One of the reasons for LQG was Penrose's feeling that space should be quantized. I feel this is a fundamental mistake. Space does not need to be quantized, momentum does not need to be quantized, but 'action' does need to be quantized. Position and Momentum are complementary which LQG seems to ignore. The way LQG is built up allows it to be used to do some calculations (which String Theory can not), yet that is not a good reason to trust it.

Focusing on just quantum gravity (as opposed to a wider more revolutionary theory) seems to me to be a weak strategy.

Baggott believes Tegmark's Mathematical Universe Hypothesis—“reality is timeless mathematics” exalts mathematics and puts mathematics up on a pedestal. It seems to me Baggott does not fully understand Tegmark's idea, not that mathematics is exalted, but that our sensory perceptions of reality should not be exalted, and if we deliberately set aside our perceptions, what is left is a timeless equation. Smolin claims any equation of everything would necessarily have to be established 'outside' of the universe then we're right back with the 'God's eye view' that Einstein sought to banish. This does not seem necessary to me, as in Tegmark's view there is no inside and no stuff - the equation IS the universe. The inside, outside, and stuff are just products of our senses and should not be believed, regardless of how difficult it is not to believe them.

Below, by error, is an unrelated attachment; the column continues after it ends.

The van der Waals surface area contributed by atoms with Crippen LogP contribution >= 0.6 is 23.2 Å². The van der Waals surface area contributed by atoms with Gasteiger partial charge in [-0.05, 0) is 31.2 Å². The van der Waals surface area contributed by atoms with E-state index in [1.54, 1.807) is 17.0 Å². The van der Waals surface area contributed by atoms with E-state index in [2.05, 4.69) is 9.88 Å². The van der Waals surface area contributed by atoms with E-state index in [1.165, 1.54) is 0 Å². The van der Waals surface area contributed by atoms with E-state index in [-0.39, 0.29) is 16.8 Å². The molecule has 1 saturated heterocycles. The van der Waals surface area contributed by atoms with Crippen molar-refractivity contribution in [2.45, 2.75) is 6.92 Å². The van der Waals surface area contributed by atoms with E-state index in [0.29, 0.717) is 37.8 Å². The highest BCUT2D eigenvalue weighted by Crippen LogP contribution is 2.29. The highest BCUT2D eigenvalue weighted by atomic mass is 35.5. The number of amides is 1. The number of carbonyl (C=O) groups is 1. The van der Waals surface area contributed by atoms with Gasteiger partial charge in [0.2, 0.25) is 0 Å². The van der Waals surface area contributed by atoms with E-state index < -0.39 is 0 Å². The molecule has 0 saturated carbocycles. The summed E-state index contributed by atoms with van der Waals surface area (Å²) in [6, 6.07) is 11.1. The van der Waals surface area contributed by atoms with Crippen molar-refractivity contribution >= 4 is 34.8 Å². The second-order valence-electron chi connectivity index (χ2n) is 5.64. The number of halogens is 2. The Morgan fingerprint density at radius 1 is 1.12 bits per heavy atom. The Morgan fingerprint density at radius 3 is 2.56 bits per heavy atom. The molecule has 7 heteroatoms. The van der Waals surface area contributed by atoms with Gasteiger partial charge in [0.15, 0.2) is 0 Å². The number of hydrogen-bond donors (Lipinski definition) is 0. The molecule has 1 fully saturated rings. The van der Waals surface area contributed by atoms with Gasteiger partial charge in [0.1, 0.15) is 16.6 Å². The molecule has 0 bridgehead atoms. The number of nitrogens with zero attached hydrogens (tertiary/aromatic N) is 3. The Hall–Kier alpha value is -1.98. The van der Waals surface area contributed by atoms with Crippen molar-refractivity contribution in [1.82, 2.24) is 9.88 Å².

There is a chapter that attempts to describe Smolin's belief in the reality (and fundamentalness) of time. It seems both Baggott and Rovelli disagree with Smolin on this (and so do I). Although I read Smolin's "Time Reborn" and other such explanations, I still do not understand how Smolin can hold this viewpoint. Most of that chapter is simply waving of hands, but there is one line on point..."the relativity of time is replaced by the relativity of physical shape". That could be conceivably true, and relativity of shape is surely part of relativity, but given existing experiments I don't see how the relativity of time can be denied.

There is also a chapter exploring how Smolin and Rovelli differ on their interpretations of QM. Rovelli is comfortable with QM as it is and does not see any incompleteness, while Smolin seems to side with Einstein that something is missing.

One nit, when listing things that are quantized, is to include 'energy'. Energy is transferred in packets and some subsystems have quantized energies, yet energy itself is continuous. 'Action' (energy x time) is quantized. Almost every popularizations of modern physics make a similar mistake.

The author presents the Zeno paradox (Achilles races the Tortoise) and explains that quantized space resolves the paradox. This would make sense if there was some evidence that space actually is quantized. I prefer using the pure relational view where only the interactions of Achilles and the Tortoise with the environment are considered. This also resolves the issue and is consistent with QM and is purely quantum.

The narration is very good.

5 of 7 people found this review helpful